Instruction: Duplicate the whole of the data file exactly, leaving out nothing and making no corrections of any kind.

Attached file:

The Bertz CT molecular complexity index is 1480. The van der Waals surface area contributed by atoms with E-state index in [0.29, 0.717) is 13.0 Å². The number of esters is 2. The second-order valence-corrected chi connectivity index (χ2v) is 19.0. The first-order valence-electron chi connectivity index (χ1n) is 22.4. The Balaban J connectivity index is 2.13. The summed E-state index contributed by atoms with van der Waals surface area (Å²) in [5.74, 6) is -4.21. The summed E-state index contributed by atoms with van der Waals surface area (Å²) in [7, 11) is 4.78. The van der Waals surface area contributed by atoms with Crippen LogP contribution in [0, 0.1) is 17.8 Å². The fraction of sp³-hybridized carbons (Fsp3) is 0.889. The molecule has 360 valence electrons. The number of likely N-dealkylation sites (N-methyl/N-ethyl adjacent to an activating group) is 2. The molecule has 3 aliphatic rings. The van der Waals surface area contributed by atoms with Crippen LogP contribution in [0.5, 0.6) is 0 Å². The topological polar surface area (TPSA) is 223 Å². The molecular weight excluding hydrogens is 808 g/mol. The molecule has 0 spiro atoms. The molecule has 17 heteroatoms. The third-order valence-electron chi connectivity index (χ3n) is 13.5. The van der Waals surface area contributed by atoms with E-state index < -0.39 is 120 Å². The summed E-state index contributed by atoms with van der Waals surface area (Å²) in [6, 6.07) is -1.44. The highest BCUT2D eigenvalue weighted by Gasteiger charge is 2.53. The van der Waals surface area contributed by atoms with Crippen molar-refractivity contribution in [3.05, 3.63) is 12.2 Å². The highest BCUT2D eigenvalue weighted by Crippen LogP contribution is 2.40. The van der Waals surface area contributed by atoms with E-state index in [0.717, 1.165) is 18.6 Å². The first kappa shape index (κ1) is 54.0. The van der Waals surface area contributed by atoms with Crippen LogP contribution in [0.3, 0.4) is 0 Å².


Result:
The Bertz CT molecular complexity index is 1480. The van der Waals surface area contributed by atoms with E-state index in [0.29, 0.717) is 13.0 Å². The number of esters is 2. The second-order valence-corrected chi connectivity index (χ2v) is 19.0. The first-order valence-electron chi connectivity index (χ1n) is 22.4. The Balaban J connectivity index is 2.13. The summed E-state index contributed by atoms with van der Waals surface area (Å²) in [5.74, 6) is -4.21. The summed E-state index contributed by atoms with van der Waals surface area (Å²) in [7, 11) is 4.78. The van der Waals surface area contributed by atoms with Crippen LogP contribution in [0, 0.1) is 17.8 Å². The fraction of sp³-hybridized carbons (Fsp3) is 0.889. The molecule has 360 valence electrons. The number of likely N-dealkylation sites (N-methyl/N-ethyl adjacent to an activating group) is 2. The molecule has 3 aliphatic rings. The van der Waals surface area contributed by atoms with Crippen LogP contribution in [0.5, 0.6) is 0 Å². The topological polar surface area (TPSA) is 223 Å². The molecular weight excluding hydrogens is 808 g/mol. The molecule has 0 spiro atoms. The molecule has 17 heteroatoms. The third-order valence-electron chi connectivity index (χ3n) is 13.5. The van der Waals surface area contributed by atoms with E-state index < -0.39 is 120 Å². The summed E-state index contributed by atoms with van der Waals surface area (Å²) in [6, 6.07) is -1.44. The highest BCUT2D eigenvalue weighted by Gasteiger charge is 2.53. The van der Waals surface area contributed by atoms with Crippen molar-refractivity contribution in [3.05, 3.63) is 12.2 Å². The highest BCUT2D eigenvalue weighted by Crippen LogP contribution is 2.40. The van der Waals surface area contributed by atoms with E-state index in [0.717, 1.165) is 18.6 Å². The first kappa shape index (κ1) is 54.0. The van der Waals surface area contributed by atoms with Crippen LogP contribution in [0.3, 0.4) is 0 Å².